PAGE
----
November 1, 2021
    Event Premiere
    Extra Long Short
  • Sweden Film Awards

    United States
    October 3, 2021
    Event Premiere
    Selected, SEMI-FINALIST - Best Editing Short Film
Distribution Information
  • YouTube
    Country: Worldwide
    Rights: Internet
Director Biography - Kiara Sage Prager

I believe that in order to help someone, one must be compassionate, knowledgeable, and open-minded. As a double major in Digital Media Production and Psychology, I am fascinated by both the human brain and media studies, and one day hope to combine these interests in a visual medium that serves to inform and benefit society. Through my college curriculum, life experiences, and various volunteer work, I have grown intrigued by the mental health crisis in our country and interested in how I can alleviate peoples’ symptoms by interacting with them and getting to the roots of their problems. Until I’m able to do that professionally, spreading awareness of how these illnesses affect children and adults can make classmates and communities more understanding and sympathetic to those suffering.
One way to share this wisdom with others is by exposing them to mental health issues. Film and television can be inspirational, educational, and entertaining. My goal to combine my interests in communications and psychology corresponds with my zest for problem-solving and helping people. By using the power of film, I believe I can encourage awareness of these topics and encourage others to help integrate these struggling people into society. Psychology helps me to understand the human mind and incorporate that understanding into the films and media I produce. Hopefully one day I can use my passion for filmmaking and psychology to help those with severe mental disorders by promoting awareness that will help both patients and the general public be more open to and comfortable in dealing with them.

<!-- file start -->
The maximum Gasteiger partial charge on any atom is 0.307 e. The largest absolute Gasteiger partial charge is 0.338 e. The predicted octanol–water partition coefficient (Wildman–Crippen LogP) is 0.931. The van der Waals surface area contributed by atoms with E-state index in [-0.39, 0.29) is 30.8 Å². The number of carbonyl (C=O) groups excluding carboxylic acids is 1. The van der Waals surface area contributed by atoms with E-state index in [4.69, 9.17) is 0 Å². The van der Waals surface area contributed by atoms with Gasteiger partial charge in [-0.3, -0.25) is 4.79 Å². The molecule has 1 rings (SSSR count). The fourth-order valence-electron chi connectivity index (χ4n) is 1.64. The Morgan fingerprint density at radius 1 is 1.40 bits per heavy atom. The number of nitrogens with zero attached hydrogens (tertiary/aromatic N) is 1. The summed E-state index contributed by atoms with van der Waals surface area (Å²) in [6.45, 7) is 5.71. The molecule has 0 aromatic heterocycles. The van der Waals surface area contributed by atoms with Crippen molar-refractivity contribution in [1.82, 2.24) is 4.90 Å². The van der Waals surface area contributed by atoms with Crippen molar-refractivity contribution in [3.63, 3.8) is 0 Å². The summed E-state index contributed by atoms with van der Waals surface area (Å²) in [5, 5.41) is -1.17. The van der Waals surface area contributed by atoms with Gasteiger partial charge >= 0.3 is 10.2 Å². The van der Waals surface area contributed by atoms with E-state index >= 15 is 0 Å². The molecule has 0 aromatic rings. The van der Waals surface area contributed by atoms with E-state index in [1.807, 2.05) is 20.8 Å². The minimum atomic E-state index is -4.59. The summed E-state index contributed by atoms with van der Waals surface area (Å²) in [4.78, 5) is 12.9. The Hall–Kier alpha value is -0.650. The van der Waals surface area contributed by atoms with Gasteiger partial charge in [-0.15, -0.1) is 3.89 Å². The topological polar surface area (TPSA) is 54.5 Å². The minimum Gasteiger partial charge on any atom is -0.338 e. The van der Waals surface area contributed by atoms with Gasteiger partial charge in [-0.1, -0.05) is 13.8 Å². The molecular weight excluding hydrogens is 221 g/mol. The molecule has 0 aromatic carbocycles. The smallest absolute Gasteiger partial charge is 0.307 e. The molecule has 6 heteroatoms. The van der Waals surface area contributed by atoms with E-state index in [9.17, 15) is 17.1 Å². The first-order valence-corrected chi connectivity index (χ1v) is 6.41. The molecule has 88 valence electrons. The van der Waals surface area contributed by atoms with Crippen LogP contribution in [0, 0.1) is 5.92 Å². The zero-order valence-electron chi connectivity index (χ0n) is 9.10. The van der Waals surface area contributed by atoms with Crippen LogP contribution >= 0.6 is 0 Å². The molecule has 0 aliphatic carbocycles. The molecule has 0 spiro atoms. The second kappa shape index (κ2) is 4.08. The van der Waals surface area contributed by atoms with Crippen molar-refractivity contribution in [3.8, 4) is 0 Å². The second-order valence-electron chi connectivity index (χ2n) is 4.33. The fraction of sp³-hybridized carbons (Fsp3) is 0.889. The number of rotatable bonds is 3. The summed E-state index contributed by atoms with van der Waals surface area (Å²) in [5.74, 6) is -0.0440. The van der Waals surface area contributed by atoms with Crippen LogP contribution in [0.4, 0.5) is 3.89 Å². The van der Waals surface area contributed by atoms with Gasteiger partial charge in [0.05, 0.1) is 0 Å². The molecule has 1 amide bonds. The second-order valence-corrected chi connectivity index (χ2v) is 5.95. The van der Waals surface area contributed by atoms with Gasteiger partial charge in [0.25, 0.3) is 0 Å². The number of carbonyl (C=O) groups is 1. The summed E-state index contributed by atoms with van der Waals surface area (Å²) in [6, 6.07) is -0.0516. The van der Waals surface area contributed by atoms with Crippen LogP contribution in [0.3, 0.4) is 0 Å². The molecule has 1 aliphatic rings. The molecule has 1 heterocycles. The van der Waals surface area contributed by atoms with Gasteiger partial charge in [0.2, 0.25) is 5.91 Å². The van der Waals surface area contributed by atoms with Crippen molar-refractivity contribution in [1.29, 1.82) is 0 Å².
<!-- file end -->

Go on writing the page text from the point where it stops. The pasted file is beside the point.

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Director Statement

All of us have run into trouble learning something new and getting distracted at one point or another. But individuals who have learning disabilities are experiencing those things on a level that is hard to grasp for others. People who have ADHD often have to work even harder and put more effort into the same task than someone without it. It's an intense struggle that they have to overcome constantly. But it has nothing to do with intellectual capability. Many people with ADHD are extremely smart and creative thinkers. They're just doing it in their own style. People used to say schizophrenia and depression wasn’t a psychiatric disorder but a choice and a lifestyle - we don’t think that way anymore. Hopefully 20 or 30 years from now, we’ll have the same outlook concerning ADHD.

ADHD creates a unique breed of individuals. Although at times they are hard to handle, they are dedicated friends and fun to be around, in the right setting. Hopefully, a greater awareness of the disorder can help those with ADHD and people who know them understand their actions and celebrate their individualism.” – Abigail Wallisch

Over 30 individuals with ADHD helped or gave input on the script, and several artists and comics contributed to help shed light on this "invisible" disability. Thank you so much for all of your help, and keep spreading the word to normalize conditions like these :)